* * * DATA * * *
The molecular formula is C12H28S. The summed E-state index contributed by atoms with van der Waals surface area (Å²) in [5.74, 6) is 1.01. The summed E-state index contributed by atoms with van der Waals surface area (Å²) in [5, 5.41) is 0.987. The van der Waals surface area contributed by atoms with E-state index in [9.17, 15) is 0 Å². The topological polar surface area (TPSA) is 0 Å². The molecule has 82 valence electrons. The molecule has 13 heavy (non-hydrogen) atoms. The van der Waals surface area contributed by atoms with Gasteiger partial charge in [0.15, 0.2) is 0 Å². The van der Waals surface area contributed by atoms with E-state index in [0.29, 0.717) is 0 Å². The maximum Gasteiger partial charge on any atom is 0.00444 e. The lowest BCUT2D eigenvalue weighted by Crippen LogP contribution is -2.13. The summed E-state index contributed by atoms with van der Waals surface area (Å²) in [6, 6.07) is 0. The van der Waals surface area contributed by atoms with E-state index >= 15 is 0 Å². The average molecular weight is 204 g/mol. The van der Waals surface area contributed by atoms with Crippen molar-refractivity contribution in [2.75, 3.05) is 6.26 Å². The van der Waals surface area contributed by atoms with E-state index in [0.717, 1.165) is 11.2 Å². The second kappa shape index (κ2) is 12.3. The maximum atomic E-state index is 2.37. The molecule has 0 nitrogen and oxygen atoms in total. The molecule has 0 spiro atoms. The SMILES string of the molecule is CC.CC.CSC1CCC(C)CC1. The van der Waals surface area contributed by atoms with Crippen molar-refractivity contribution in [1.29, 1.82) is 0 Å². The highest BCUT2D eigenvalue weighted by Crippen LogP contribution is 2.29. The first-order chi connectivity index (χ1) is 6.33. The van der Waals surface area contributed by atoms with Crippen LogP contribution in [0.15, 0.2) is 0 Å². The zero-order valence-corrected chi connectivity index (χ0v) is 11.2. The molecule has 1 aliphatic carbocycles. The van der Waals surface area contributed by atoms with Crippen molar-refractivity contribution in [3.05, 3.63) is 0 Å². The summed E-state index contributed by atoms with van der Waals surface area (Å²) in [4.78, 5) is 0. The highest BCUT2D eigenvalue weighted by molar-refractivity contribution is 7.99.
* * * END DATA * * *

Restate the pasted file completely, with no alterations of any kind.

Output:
The molecular formula is C12H28S. The summed E-state index contributed by atoms with van der Waals surface area (Å²) in [5.74, 6) is 1.01. The summed E-state index contributed by atoms with van der Waals surface area (Å²) in [5, 5.41) is 0.987. The van der Waals surface area contributed by atoms with E-state index in [9.17, 15) is 0 Å². The topological polar surface area (TPSA) is 0 Å². The molecule has 82 valence electrons. The molecule has 13 heavy (non-hydrogen) atoms. The van der Waals surface area contributed by atoms with Gasteiger partial charge in [0.15, 0.2) is 0 Å². The van der Waals surface area contributed by atoms with E-state index in [0.29, 0.717) is 0 Å². The maximum Gasteiger partial charge on any atom is 0.00444 e. The lowest BCUT2D eigenvalue weighted by Crippen LogP contribution is -2.13. The summed E-state index contributed by atoms with van der Waals surface area (Å²) in [6, 6.07) is 0. The van der Waals surface area contributed by atoms with E-state index >= 15 is 0 Å². The average molecular weight is 204 g/mol. The van der Waals surface area contributed by atoms with Crippen molar-refractivity contribution in [2.75, 3.05) is 6.26 Å². The van der Waals surface area contributed by atoms with E-state index in [0.717, 1.165) is 11.2 Å². The second kappa shape index (κ2) is 12.3. The maximum atomic E-state index is 2.37. The molecule has 0 nitrogen and oxygen atoms in total. The molecule has 0 spiro atoms. The SMILES string of the molecule is CC.CC.CSC1CCC(C)CC1. The van der Waals surface area contributed by atoms with Crippen molar-refractivity contribution in [1.29, 1.82) is 0 Å². The highest BCUT2D eigenvalue weighted by Crippen LogP contribution is 2.29. The first-order chi connectivity index (χ1) is 6.33. The van der Waals surface area contributed by atoms with Crippen LogP contribution in [0.15, 0.2) is 0 Å². The zero-order valence-corrected chi connectivity index (χ0v) is 11.2. The molecule has 1 aliphatic carbocycles. The van der Waals surface area contributed by atoms with Crippen molar-refractivity contribution in [3.05, 3.63) is 0 Å². The summed E-state index contributed by atoms with van der Waals surface area (Å²) in [4.78, 5) is 0. The highest BCUT2D eigenvalue weighted by molar-refractivity contribution is 7.99.